“If we are all being sent away, Your Majesty, I humbly ask that you release me into my father’s custody.”
“I am not sending you away. No one is being sent away. I am trying to save your life.”
Yeo-bin thought of her friends, all the girls she served with. Girls she had known since she joined court at eight years old. They had grown up together, like sisters under Lady Myeong’s wing. News of King Joon smuggling the Queen Matriarchs out of the palace had everyone on edge. If nothing else, it was a stark admission that there was something to fear. Though no one dared say it, they were uneasy with the lone command of the little cub.
“How can I …What will happen to everyone else?”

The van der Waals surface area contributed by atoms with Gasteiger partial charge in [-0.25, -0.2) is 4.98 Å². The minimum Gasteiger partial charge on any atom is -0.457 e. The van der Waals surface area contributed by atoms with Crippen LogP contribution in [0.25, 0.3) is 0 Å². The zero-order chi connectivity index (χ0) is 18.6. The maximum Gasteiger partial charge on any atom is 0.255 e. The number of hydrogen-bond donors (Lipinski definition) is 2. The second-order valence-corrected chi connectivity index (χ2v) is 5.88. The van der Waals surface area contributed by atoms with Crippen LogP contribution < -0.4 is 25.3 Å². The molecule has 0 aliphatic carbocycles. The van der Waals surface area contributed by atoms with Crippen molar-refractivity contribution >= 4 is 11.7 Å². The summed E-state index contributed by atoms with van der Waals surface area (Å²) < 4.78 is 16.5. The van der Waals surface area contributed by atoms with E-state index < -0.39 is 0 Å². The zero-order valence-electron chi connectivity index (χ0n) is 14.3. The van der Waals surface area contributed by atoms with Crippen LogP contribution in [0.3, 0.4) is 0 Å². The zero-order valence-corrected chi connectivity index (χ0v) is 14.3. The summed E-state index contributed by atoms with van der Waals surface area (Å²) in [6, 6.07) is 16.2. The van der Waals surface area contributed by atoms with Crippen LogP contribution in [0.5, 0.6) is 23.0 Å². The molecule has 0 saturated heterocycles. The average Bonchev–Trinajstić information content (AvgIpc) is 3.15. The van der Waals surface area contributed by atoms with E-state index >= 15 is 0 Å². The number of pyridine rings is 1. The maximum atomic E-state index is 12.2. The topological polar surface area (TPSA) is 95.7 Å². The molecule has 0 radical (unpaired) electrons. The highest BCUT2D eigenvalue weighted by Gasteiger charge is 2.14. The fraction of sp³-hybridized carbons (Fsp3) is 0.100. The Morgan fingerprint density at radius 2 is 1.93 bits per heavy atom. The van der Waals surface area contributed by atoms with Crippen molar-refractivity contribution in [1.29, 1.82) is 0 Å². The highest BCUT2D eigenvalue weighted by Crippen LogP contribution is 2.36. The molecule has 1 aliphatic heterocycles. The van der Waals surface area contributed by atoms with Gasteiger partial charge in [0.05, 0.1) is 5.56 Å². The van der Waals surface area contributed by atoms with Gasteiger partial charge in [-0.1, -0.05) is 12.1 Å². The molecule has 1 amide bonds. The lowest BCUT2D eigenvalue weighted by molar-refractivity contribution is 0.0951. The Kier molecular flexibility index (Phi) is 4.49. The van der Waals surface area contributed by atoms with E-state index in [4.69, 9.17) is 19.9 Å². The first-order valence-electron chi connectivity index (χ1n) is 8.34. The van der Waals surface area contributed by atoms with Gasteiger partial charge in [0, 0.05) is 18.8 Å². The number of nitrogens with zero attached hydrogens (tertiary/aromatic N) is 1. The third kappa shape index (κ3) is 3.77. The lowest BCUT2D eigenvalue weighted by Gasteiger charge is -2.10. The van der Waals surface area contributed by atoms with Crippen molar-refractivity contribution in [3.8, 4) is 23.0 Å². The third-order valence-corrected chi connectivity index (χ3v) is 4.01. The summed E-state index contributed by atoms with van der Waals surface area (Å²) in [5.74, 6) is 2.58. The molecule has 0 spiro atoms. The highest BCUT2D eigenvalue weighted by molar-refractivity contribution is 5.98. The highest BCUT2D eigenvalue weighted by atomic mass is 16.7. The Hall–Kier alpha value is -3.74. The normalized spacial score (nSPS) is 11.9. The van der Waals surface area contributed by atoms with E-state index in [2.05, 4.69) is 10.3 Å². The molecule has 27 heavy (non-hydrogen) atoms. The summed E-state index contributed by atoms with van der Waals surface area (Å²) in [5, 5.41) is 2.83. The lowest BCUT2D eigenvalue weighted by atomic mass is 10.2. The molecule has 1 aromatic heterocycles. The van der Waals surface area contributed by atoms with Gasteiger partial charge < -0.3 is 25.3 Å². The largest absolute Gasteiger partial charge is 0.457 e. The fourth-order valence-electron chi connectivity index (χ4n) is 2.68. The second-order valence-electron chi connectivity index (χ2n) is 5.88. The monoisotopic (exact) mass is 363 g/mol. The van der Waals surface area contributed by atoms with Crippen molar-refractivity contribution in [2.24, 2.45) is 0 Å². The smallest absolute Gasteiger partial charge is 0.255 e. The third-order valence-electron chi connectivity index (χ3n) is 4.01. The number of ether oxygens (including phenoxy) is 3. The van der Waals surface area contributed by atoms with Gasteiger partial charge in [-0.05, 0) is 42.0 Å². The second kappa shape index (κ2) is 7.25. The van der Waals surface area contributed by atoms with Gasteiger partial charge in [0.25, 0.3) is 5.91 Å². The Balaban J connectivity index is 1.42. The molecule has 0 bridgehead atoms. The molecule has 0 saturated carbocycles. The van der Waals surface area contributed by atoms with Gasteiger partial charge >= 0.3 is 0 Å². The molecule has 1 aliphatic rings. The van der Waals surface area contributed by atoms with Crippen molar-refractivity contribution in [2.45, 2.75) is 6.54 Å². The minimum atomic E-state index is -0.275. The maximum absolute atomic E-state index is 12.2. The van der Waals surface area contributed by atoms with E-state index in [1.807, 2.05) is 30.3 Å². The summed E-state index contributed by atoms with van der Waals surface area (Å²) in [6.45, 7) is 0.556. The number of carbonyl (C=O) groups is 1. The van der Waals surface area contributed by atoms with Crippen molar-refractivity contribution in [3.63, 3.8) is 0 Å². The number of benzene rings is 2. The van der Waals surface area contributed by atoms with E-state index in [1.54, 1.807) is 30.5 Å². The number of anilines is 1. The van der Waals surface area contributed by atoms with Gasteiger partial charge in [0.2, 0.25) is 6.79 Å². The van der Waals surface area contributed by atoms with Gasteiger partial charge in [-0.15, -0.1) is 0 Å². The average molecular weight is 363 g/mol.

“Leave that with me. There’s no time for all this now. Hurry and pack your belongings!” Joon whispered harshly.
The thought of packing her belongings in the maid’s chamber while her sisters watched her with anxious and betrayed faces made Yeo-bin queasy. What would she tell them? How would she explain it? “I am a Court Lady of the Crown Prince’s palace. With your ascension to the throne, I am now a Court Lady of the King’s palace. I am sworn in duty to you, and only you.”
“Then I release you from that duty!”
“Your Majesty, you don’t understand. Neither the Queen Dowager nor the Queen Grandmother will have me in their carriages! They’ll have the guards put me to death for treason before they admit me to their carriages. My fate is hitched to yours. Only your death can release me from that duty.”
The King’s manservant who had been lurking outside the doorway popped his head in and cleared his throat.
“What is it?” Joon demanded.
“The carriages are ready, Your Majesty.”
“I’ll be there in a moment.”